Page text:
Under new draft USCIS regulations, could your health coverage suggestion get your legal, visa holder client kicked out of the country?

Here's a look at whether use of 7 public health benefits are on track to be 'heavily weighted negative factors.'

1. Regular Medicaid: Yes.
2. Medicaid for Emergency Conditions: No.
3. Care in a Disaster Response Clinic: No.
4. Free Vaccinations Against Flu or Other Communicable Diseases: No.

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5. Regular Medicare That a Visa Holder Paid for By Working Legally: No.
6. Medicare Part D Prescription Drug Premium and Cost-Sharing Subsidies: Yes.
7. Affordable Care Act Public Exchange Plan Premium Tax Credit Subsidies: Not clear.

(Related: Homeland Security Department Co-Creator to Lead ACLI)

President Donald Trump’s administration is keeping quiet about how it thinks immigration officials should classify moderate-income legal immigrants who use Affordable Care Act (ACA) premium tax credits to pay for health coverage.

The U.S. Department of Homeland Security has left any discussion of ACA premium tax credit subsidies out of a major new batch of draft regulations that could affect legal visa holders who use government benefits. The department posted the draft “Inadmissibility on Public Charge Grounds” regulations on its website Friday.

How the department ends up treating ACA premium tax credits could affect agents or brokers who help non-citzen clients get health coverage. If the immigration rules change, and producers give non-citizen clients advice about health coverage without understanding the changes, the clients could make choices that will increase the odds that they will have to leave the United States.

Poorly thought out choices could also keep some legal visa holders from becoming lawful permanent residents, or lead to lawful permanent residents losing their ability to become citizens, through the naturalization process.

What Is a ‘Public Charge’?

People who come to the United States legally, using common types of visas, are supposed to show that they will either support themselves while in the United States, or get help from friends, relatives, nonprofit organizations or other sponsors, not from the government.

Federal immigration laws use the term “public charge” to refer to visitors and immigrants who do end up using government help.

Why Is Giving a Good Definition of ‘Public Charge’ Hard?

In the introduction to the new draft regulations, the Homeland Security Department’s U.S. Citizenship and Immigration Services (USCIS) division says the government has been using the term “public charge” without having a clear statutory definition of the term.

In “interim final guidance,” or semiformal advice, issued in 1999, federal immigration officials said “public charge” refers to an individual who depends on long-term cash assistance from the government, or an individual who uses government-provided long-term care services.

Now, the USCIS wants to change the definition to refer to anyone who seems to be depending on, or likely to depend on, cash or non-cash public benefits.

The USCIS also wants to create a decisionmaking process, based both on an individual’s past behavior and a look at what might happen in the future, that immigration officials can use to decide whether an alien now in the United States legally should be classified as inadmissible, either because the alien is already a public charge or seems to be likely to become a public charge.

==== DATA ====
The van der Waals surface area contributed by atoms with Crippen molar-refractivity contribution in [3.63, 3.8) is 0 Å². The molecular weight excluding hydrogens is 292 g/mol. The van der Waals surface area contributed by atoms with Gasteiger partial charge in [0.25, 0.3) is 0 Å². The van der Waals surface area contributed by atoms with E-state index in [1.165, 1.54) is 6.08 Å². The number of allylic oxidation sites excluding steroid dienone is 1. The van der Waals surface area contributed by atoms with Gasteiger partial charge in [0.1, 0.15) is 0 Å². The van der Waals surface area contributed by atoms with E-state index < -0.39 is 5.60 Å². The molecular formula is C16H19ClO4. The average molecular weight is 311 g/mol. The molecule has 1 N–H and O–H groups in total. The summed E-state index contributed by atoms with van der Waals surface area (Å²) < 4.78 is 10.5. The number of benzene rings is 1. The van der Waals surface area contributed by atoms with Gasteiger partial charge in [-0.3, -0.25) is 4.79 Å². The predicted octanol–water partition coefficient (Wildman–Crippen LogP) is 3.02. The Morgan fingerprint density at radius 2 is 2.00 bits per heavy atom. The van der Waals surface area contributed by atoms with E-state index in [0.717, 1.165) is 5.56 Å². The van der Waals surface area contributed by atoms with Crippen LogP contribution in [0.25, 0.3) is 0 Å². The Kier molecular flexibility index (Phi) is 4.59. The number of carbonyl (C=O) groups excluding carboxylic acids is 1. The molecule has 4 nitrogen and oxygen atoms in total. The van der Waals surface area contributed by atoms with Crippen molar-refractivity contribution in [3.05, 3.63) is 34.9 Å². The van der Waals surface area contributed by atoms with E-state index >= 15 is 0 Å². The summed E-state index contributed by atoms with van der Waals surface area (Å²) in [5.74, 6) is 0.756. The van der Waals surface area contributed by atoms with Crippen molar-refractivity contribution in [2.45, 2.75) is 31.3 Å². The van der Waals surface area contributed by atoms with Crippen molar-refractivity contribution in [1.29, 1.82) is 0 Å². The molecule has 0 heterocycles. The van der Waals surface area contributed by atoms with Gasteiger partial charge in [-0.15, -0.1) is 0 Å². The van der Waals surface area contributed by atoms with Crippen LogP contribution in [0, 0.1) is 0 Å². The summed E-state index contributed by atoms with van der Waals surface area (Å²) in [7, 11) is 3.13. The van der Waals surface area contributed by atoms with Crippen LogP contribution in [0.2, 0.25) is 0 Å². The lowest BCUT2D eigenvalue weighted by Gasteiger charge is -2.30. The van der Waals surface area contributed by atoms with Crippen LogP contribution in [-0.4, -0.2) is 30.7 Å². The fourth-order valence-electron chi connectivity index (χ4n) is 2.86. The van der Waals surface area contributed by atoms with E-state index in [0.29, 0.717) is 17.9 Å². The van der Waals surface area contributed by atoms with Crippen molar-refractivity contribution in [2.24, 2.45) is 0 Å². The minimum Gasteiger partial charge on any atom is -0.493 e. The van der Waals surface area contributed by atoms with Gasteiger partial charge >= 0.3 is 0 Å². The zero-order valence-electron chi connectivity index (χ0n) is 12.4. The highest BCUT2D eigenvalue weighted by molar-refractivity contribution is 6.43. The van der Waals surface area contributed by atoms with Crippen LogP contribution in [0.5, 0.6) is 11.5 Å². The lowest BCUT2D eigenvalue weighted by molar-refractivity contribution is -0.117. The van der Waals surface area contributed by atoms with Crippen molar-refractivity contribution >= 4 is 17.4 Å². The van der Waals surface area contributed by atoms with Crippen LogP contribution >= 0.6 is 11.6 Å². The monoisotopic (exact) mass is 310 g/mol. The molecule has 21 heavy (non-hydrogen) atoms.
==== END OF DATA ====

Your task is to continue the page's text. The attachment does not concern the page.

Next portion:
The process would affect holders of many types of visas, and, in at least some cases, people who have been lawful permanent residents for five or fewer years.

What the New Draft Says

The preliminary draft talks that the USCIS could classify use of some types of benefits as “heavily weighted negative factors” for purposes of admissibility decisions.

Benefits on the heavily weighted negative factors list could include ordinary Medicaid benefits and state Children’s Health Insurance Program (CHIP) benefits.

USCIS has proposed exempting some other types of government health benefits from its list of benefits that could cause public charge problems for an immigrant.

The USCIS says, for example, that, for immigration decision purposes, it would exempt medical assistance for emergency medical conditions, short-term disaster relief, and vaccinations against communicable diseases from the “public benefits” definition.

In March, the Washington Post posted what it said was an early draft of the public charge proposal. That version, which is available here, shows that the authors of that draft explicitly included use of ACA premium tax credit subsidies and ACA cost-sharing reduction subsidies. That version also included other types of subsidies not described in the current draft, such as Low Income Home Energy Assistance Program (LIHEAP) subsidies.

In the new draft, USCIS does not list ACA premium tax credit subsidies, ACA cost-sharing reduction subsidies or LIHEAP subsidies as public benefits for public charge determinations.

But USCIS does not discuss its reasons for leaving those types of benefits off the public benefits list for public charges.

The USCIS does not say whether or not it’s planning to address the other forms of benefits in another rulemaking process, or whether it could put those other benefits back into the list of heavily weighted negative factor benefits in the current draft.

Comments

The draft regulations have not yet appeared in the Federal Register.

Comments on the draft will be due 60 days after the official Federal Register publication date.

What Can an Agent Actually Do?

The answer is the same as the answer for complicated tax and estate-planning problem: Cultivate referral relationships with lawyers who specialize in that area of law.

— Read A State Charts Immigration Status Benefits Eligibilityon ThinkAdvisor.

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